Educator Marva N. Collins, whose life became the subject of a television movie, and the author Madeleine L’Engle, who is famed for her books for young people, are among the recipients of the National Humanities Medal. President Bush honored Ms. Collins and others at a Nov. 17 ceremony in the Oval Office. Ms. L’Engle was represented by her granddaughter.
Ms. Collins started out as a teacher in Chicago’s public schools, but became disillusioned and opened a private school. She gained national attention for unusual success with students whom others had labeled “unteachable,’’ including children with disabilities.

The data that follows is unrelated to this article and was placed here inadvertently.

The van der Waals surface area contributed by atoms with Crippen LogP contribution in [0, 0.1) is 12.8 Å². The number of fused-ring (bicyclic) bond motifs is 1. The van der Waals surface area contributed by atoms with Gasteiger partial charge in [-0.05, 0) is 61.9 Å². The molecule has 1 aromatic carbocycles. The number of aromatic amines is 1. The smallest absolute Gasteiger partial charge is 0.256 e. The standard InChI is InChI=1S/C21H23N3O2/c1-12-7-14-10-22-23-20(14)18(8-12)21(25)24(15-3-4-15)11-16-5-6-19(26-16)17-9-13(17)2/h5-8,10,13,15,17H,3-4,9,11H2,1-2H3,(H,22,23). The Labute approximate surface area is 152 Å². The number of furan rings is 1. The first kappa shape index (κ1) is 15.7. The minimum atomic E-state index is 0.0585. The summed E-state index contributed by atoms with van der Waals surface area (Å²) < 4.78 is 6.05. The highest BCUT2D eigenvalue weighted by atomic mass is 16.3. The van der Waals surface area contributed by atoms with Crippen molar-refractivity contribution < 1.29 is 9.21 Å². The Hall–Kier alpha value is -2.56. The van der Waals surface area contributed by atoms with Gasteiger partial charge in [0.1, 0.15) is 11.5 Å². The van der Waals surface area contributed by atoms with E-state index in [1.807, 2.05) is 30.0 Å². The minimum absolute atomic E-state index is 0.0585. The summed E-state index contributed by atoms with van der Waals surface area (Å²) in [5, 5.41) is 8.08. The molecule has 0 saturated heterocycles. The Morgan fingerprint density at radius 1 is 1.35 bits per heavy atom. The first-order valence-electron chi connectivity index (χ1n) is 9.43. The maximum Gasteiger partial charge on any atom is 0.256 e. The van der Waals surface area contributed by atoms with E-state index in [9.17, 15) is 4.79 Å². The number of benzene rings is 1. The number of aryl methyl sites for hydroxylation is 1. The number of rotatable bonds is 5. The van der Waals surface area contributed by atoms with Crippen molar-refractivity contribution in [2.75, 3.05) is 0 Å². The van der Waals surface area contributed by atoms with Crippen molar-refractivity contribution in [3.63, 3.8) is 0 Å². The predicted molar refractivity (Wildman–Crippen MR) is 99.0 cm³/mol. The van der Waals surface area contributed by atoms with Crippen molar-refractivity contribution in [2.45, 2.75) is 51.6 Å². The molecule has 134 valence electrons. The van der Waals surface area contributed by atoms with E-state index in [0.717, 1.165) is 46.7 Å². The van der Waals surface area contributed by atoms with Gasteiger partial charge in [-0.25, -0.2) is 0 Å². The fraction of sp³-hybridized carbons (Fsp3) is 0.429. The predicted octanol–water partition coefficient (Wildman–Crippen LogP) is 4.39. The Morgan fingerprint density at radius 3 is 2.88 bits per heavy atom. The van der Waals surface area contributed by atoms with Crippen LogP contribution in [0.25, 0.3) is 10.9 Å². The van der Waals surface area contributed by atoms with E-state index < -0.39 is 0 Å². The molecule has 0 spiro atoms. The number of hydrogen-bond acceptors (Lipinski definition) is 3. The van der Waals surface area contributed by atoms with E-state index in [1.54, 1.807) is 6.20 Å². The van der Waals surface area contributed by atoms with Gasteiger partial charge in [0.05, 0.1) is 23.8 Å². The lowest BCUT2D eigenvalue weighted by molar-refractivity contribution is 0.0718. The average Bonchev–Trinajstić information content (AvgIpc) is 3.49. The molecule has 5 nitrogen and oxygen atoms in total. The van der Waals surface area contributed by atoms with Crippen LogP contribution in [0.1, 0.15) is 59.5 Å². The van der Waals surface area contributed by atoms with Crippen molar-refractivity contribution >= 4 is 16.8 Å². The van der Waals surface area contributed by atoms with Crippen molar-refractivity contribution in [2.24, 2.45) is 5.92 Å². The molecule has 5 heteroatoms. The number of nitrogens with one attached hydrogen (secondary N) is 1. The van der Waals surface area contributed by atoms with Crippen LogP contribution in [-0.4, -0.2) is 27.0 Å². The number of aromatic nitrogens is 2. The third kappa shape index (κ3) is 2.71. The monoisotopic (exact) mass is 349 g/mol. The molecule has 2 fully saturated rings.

Ms. Collins adopted back-to-basics teaching methods such as memorization.
Ms. L’Engle has written numerous science fiction and fantasy novels, including books on time travel, coming of age, and suspense and mystery themes, for young people. She has also written mainstream adult novels, poetry, and plays.
Her best-known book is the children’s classic A Wrinkle in Time, published in 1962.
A version of this article appeared in the November 24, 2004 edition of Education Week